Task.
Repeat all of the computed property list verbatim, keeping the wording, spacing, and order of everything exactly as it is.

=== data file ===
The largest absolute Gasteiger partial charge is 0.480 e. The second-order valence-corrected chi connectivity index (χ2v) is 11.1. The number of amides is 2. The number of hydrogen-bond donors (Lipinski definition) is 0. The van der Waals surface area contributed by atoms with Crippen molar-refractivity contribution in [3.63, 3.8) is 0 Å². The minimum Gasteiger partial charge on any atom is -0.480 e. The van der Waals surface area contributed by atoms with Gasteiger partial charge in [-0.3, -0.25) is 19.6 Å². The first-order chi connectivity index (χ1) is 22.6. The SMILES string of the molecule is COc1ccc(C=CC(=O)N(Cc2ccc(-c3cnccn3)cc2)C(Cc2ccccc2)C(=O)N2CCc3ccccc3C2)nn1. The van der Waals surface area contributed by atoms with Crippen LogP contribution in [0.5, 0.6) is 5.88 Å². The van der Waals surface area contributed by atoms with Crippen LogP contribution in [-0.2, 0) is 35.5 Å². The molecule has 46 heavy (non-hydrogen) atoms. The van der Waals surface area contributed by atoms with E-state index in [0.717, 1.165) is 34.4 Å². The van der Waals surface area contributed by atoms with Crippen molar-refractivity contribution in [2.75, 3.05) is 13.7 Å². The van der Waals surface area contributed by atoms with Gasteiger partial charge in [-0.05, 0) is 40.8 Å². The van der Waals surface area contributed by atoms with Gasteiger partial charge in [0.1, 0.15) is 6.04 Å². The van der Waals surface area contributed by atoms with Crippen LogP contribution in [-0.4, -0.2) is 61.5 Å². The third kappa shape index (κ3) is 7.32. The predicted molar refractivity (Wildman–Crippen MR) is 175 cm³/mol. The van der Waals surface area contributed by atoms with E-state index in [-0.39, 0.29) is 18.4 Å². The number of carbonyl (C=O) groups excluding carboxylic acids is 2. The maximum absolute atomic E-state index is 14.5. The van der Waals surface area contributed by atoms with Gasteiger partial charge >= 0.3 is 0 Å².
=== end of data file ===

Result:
The largest absolute Gasteiger partial charge is 0.480 e. The second-order valence-corrected chi connectivity index (χ2v) is 11.1. The number of amides is 2. The number of hydrogen-bond donors (Lipinski definition) is 0. The van der Waals surface area contributed by atoms with Crippen molar-refractivity contribution in [3.63, 3.8) is 0 Å². The minimum Gasteiger partial charge on any atom is -0.480 e. The van der Waals surface area contributed by atoms with Gasteiger partial charge in [-0.3, -0.25) is 19.6 Å². The first-order chi connectivity index (χ1) is 22.6. The SMILES string of the molecule is COc1ccc(C=CC(=O)N(Cc2ccc(-c3cnccn3)cc2)C(Cc2ccccc2)C(=O)N2CCc3ccccc3C2)nn1. The van der Waals surface area contributed by atoms with Crippen LogP contribution in [0.5, 0.6) is 5.88 Å². The van der Waals surface area contributed by atoms with Crippen LogP contribution in [-0.2, 0) is 35.5 Å². The molecule has 46 heavy (non-hydrogen) atoms. The van der Waals surface area contributed by atoms with E-state index in [0.717, 1.165) is 34.4 Å². The van der Waals surface area contributed by atoms with Crippen molar-refractivity contribution in [2.75, 3.05) is 13.7 Å². The van der Waals surface area contributed by atoms with Gasteiger partial charge in [-0.05, 0) is 40.8 Å². The van der Waals surface area contributed by atoms with Gasteiger partial charge in [0.1, 0.15) is 6.04 Å². The van der Waals surface area contributed by atoms with Crippen LogP contribution in [-0.4, -0.2) is 61.5 Å². The third kappa shape index (κ3) is 7.32. The predicted molar refractivity (Wildman–Crippen MR) is 175 cm³/mol. The van der Waals surface area contributed by atoms with E-state index in [-0.39, 0.29) is 18.4 Å². The number of carbonyl (C=O) groups excluding carboxylic acids is 2. The maximum absolute atomic E-state index is 14.5. The van der Waals surface area contributed by atoms with Gasteiger partial charge >= 0.3 is 0 Å².